Aintree – Effect of Fluticasone Furoate and Vilanterol on Exacerbations of Chronic Obstructive Pulmonary Disease in Patients with Moderate Airflow Obstruction.

Am J Respir Crit Care Med. 2017 Apr 1;195(7):881-888. doi: 10.1164/rccm.201607-1421OC

Martinez FJ1,2, Vestbo J3, Anderson JA4, Brook RD2, Celli BR5, Cowans NJ6, Crim C7, Dransfield M8, Kilbride S4, Yates J7, Newby DE9, Niewoehner D10, Calverley PM11; SUMMIT Investigators.

Author information:

1 Division of Pulmonary and Critical Care Medicine, Weill Cornell Medicine, New York, New York.

2 University of Michigan Health System, Ann Arbor, Michigan.

3 Division of Infection, Immunity and Respiratory Medicine, Manchester Academic Health Sciences Centre, The University of Manchester and South Manchester, Manchester, United Kingdom.

4 Research & Development, GlaxoSmithKline, Stockley Park, Middlesex, United Kingdom.

5 Pulmonary and Critical Care Division, Brigham and Women’s Hospital, Harvard Medical School, Boston, Massachusetts.

6 Veramed Ltd., Twickenham, United Kingdom.

7 Research & Development, GlaxoSmithKline, Research Triangle Park, North Carolina.

8 University of Alabama Birmingham, Birmingham, Alabama.

9 Centre for Cardiovascular Science, University of Edinburgh, Edinburgh, United Kingdom.

10 University of Minnesota, Minneapolis, Minnesota; and.

11 University of Liverpool, Department of Medicine, Clinical Sciences Centre, University Hospital Aintree, Liverpool, United Kingdom.

Abstract

RATIONALE:

Inhaled corticosteroids have been shown to decrease exacerbations in patients with moderate to severe chronic obstructive pulmonary disease (COPD). Their effects in patients with milder airflow obstruction remain unclear.

OBJECTIVES:

This was an analysis of exacerbations in the SUMMIT (Study to Understand Mortality and Morbidity) study.

METHODS:

In a double-blind, randomized controlled trial, once-daily inhaled placebo, fluticasone furoate (FF; 100 μg), vilanterol (VI; 25 μg), or the combination of FF/VI was administered. The primary outcome was all-cause mortality. Exacerbations of COPD were an additional predefined endpoint. A total of 1,368 centers in 43 countries and 16,485 patients with moderate COPD and heightened cardiovascular risk were included in the study.

MEASUREMENTS AND MAIN RESULTS:

Compared with placebo, FF/VI reduced the rate of moderate and/or severe exacerbations by 29% (95% confidence interval [CI], 22-35; P < 0.001) and the rate of hospitalized exacerbations by 27% (95% CI, 13-39; P < 0.001). These relative effects were similar regardless of whether subjects had a history of exacerbation in the year before the study or an FEV1 <60% or ≥60% of predicted. The number needed to treat was not influenced by baseline FEV1 but was influenced by the history of exacerbations. FF/VI also reduced the rate of exacerbations treated with corticosteroids alone or with corticosteroids and antibiotics but not the rates of those treated with antibiotics alone.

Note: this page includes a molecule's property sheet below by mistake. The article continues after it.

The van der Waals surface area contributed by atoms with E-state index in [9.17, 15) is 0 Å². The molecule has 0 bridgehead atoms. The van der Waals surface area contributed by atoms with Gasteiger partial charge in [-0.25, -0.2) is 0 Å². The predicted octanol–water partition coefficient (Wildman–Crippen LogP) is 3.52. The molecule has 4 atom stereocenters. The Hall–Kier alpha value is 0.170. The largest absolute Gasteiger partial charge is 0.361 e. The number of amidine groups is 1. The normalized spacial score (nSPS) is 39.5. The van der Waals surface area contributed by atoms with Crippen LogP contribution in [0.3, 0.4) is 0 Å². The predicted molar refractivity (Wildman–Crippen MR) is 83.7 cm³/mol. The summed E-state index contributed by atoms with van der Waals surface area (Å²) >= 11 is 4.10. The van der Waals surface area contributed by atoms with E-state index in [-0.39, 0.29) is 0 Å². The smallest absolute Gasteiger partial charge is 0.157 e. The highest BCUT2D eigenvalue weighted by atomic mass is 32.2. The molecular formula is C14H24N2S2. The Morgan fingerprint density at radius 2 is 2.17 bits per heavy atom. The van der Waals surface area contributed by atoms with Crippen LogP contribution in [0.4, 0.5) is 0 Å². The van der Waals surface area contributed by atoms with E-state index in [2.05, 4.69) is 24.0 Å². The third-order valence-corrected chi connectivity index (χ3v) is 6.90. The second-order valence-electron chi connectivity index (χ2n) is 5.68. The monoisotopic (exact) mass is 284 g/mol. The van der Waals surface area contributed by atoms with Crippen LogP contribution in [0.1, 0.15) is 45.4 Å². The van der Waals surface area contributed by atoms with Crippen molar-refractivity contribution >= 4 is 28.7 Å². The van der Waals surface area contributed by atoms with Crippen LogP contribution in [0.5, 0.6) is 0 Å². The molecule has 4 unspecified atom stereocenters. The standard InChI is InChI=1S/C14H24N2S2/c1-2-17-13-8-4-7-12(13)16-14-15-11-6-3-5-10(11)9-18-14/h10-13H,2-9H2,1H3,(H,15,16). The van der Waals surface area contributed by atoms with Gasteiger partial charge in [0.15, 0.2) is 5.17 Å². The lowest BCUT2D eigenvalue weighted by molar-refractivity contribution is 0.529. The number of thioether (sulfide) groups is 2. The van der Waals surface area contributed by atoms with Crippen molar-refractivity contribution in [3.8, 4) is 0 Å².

CONCLUSIONS:

Patients with moderate chronic airflow obstruction experienced a reduction in exacerbations with FF/VI compared with placebo, irrespective of a history of exacerbations or baseline FEV1. Clinical trial registered with www.clinicaltrials.gov (NCT 01313676; GSK Study number 113782).

PMID: 27767328

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Aintree – Minimally Invasive Surgery for Pott’s Puffy Tumor: Is It Time for a Paradigm Shift in Managing a 250-Year-Old Problem?

Ann Otol Rhinol Laryngol. 2017 Jun;126(6):433-437. doi: 10.1177/0003489417698497. Epub 2017 Apr 4.

Leong SC1.

Author information:

1 Skull Base Unit, Department of Otorhinolaryngology – Head and Neck Surgery, Aintree University Hospital NHS Foundation Trust, Liverpool, UK.

Abstract

INTRODUCTION:

The aim of this study was to review the clinical outcomes and efficacy of endoscopic sinus surgery (ESS) in the management of Pott’s puffy tumor (PPT).

METHODS:

Literature PubMed review using a combination of MeSH terms and keywords was undertaken, combined with a single surgeon case series of 3 patients.

RESULTS: